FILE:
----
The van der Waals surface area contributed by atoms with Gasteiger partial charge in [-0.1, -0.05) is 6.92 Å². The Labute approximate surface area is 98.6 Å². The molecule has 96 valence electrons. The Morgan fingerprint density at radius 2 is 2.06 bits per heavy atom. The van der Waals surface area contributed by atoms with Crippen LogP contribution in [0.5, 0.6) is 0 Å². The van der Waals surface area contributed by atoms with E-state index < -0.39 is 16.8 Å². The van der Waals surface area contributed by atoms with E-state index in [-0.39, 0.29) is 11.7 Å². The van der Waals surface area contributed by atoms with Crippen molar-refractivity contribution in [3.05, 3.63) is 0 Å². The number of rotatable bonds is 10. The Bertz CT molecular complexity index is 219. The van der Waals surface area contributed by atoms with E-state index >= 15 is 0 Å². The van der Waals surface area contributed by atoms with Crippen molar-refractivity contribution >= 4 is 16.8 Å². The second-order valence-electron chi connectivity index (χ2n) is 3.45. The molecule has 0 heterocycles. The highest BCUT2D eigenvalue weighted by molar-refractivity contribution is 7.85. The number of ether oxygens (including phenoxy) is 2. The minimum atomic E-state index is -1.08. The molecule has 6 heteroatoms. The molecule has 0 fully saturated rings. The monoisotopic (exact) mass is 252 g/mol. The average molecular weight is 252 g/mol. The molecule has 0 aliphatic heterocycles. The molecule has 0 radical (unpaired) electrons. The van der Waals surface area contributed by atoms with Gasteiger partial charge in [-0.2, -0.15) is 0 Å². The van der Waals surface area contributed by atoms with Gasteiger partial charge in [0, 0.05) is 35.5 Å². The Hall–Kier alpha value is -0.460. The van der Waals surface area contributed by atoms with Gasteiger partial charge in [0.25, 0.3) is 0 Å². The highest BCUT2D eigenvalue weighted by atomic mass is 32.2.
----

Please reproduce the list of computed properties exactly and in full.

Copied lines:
The van der Waals surface area contributed by atoms with Gasteiger partial charge in [-0.1, -0.05) is 6.92 Å². The Labute approximate surface area is 98.6 Å². The molecule has 96 valence electrons. The Morgan fingerprint density at radius 2 is 2.06 bits per heavy atom. The van der Waals surface area contributed by atoms with Crippen LogP contribution in [0.5, 0.6) is 0 Å². The van der Waals surface area contributed by atoms with E-state index < -0.39 is 16.8 Å². The van der Waals surface area contributed by atoms with E-state index in [-0.39, 0.29) is 11.7 Å². The van der Waals surface area contributed by atoms with Crippen molar-refractivity contribution in [3.05, 3.63) is 0 Å². The number of rotatable bonds is 10. The Bertz CT molecular complexity index is 219. The van der Waals surface area contributed by atoms with E-state index >= 15 is 0 Å². The van der Waals surface area contributed by atoms with Crippen molar-refractivity contribution >= 4 is 16.8 Å². The second-order valence-electron chi connectivity index (χ2n) is 3.45. The molecule has 0 heterocycles. The highest BCUT2D eigenvalue weighted by molar-refractivity contribution is 7.85. The number of ether oxygens (including phenoxy) is 2. The minimum atomic E-state index is -1.08. The molecule has 6 heteroatoms. The molecule has 0 fully saturated rings. The monoisotopic (exact) mass is 252 g/mol. The average molecular weight is 252 g/mol. The molecule has 0 aliphatic heterocycles. The molecule has 0 radical (unpaired) electrons. The van der Waals surface area contributed by atoms with Gasteiger partial charge in [-0.2, -0.15) is 0 Å². The van der Waals surface area contributed by atoms with Gasteiger partial charge in [0, 0.05) is 35.5 Å². The Hall–Kier alpha value is -0.460. The van der Waals surface area contributed by atoms with Gasteiger partial charge in [0.25, 0.3) is 0 Å². The highest BCUT2D eigenvalue weighted by atomic mass is 32.2.